‘The family farm has to be recognised and protected’

The new county chairperson of Tipperary South Irish Farmers’ Association (IFA), Erica O’Keefe, has urged both women farming alone and those working on family farms to make their voices heard by getting involved in the organisation.

At the helm of a suckler and sheep enterprise, she also breeds horses.

O’Keefe took over the running of the family farm in 2005, having been working alongside her late father, Michael, since she left school at 16.

‘No disadvantage to being a woman in farming’

She said: “I have two sisters and a brother, and we all helped out on the home farm, and my siblings still help out.

“I had always been interested in working with animals and farming. I went to boarding school, and helped out in any spare time I had.

“After leaving school, I always went to the sheep mart in Cashel on Tuesdays, and there were always a lot of female farmers in the area – I never found any disadvantages to being a woman in farming.”

As her father had always been involved in the local IFA branch, it was a natural progression for O’Keefe to start attending south executive meetings in Cahir around five years ago.

“Three years ago I was approached and asked to represent south Tipperary on the sheep committee. I was elected county chairperson after being asked to put my name forward while I was attending a Skillnets course in Athlone.”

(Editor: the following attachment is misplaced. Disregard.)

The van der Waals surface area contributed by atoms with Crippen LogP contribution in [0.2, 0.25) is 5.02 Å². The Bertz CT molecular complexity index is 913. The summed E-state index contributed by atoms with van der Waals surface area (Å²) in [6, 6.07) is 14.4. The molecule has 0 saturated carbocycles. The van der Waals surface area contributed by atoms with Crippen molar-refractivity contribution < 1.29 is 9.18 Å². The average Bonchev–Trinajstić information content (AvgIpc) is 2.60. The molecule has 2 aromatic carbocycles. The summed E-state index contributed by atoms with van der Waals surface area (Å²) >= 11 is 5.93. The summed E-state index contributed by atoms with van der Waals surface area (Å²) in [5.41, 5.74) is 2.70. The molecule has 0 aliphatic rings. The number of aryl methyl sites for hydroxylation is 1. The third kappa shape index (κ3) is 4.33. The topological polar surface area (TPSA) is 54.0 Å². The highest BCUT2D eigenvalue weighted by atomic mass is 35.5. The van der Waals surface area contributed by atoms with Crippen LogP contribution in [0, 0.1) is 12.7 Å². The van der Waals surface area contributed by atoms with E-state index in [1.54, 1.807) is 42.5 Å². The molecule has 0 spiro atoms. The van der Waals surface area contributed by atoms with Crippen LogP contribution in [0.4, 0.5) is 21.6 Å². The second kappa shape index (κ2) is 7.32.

‘The backbone of family farms’

While IFA and farming in general have been male-dominated in the past, she sees a significant change in recent times.

There is still room for further participation she said, commenting: “I would like to see more women in south Tipperary – and nationally – getting involved in IFA.

“There are women in discussion groups but I would like to see more women going to IFA meetings.

“There is a good number of women farming on their own and also a lot of women are the backbone of family farms.

‘Must be protected’

“There is a lot of work done by women in the background – such as with lambs, calves and paperwork. They provide fantastic back-up during the busy season.

The family farm has to be recognised and protected. If we don’t have people farming the land, rural Ireland in general will suffer – farming keeps money in the area.

Succession is a major issue for Irish farm families.

O’Keefe said: “Farming is a nice way of life but it’s not just the traditional family farm any more. It has to be classed as a business. You have to try and make a living out of it.”

Farming can also be “tough going” and isolating, she said. “It can be a lonely life – that’s why people need to get out and meet others in organisations and groups.”